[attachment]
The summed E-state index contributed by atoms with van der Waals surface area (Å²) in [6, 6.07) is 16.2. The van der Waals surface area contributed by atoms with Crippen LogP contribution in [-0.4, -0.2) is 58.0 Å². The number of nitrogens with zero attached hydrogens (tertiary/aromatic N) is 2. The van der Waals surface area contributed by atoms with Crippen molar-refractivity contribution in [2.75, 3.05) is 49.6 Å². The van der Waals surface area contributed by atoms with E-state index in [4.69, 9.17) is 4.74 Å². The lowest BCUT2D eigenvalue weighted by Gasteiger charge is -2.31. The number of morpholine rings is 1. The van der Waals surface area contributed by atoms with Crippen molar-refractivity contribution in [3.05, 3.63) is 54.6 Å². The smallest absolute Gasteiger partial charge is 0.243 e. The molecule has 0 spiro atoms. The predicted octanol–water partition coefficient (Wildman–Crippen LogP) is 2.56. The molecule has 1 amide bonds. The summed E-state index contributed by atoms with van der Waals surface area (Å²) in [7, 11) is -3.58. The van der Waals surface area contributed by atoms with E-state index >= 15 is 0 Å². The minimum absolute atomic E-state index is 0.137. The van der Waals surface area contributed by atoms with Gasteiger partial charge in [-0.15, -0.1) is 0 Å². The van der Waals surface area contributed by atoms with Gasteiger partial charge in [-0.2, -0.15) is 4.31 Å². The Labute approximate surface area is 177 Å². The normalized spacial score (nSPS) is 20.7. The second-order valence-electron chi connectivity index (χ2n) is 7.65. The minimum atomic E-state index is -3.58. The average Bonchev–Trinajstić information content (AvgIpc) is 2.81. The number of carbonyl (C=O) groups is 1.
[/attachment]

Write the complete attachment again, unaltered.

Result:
The summed E-state index contributed by atoms with van der Waals surface area (Å²) in [6, 6.07) is 16.2. The van der Waals surface area contributed by atoms with Crippen LogP contribution in [-0.4, -0.2) is 58.0 Å². The number of nitrogens with zero attached hydrogens (tertiary/aromatic N) is 2. The van der Waals surface area contributed by atoms with Crippen molar-refractivity contribution in [2.75, 3.05) is 49.6 Å². The van der Waals surface area contributed by atoms with E-state index in [4.69, 9.17) is 4.74 Å². The lowest BCUT2D eigenvalue weighted by Gasteiger charge is -2.31. The number of morpholine rings is 1. The van der Waals surface area contributed by atoms with Crippen molar-refractivity contribution in [3.05, 3.63) is 54.6 Å². The smallest absolute Gasteiger partial charge is 0.243 e. The molecule has 0 spiro atoms. The predicted octanol–water partition coefficient (Wildman–Crippen LogP) is 2.56. The molecule has 1 amide bonds. The summed E-state index contributed by atoms with van der Waals surface area (Å²) in [7, 11) is -3.58. The van der Waals surface area contributed by atoms with E-state index >= 15 is 0 Å². The minimum absolute atomic E-state index is 0.137. The van der Waals surface area contributed by atoms with Gasteiger partial charge in [-0.15, -0.1) is 0 Å². The van der Waals surface area contributed by atoms with Gasteiger partial charge in [-0.2, -0.15) is 4.31 Å². The Labute approximate surface area is 177 Å². The normalized spacial score (nSPS) is 20.7. The second-order valence-electron chi connectivity index (χ2n) is 7.65. The minimum atomic E-state index is -3.58. The average Bonchev–Trinajstić information content (AvgIpc) is 2.81. The number of carbonyl (C=O) groups is 1.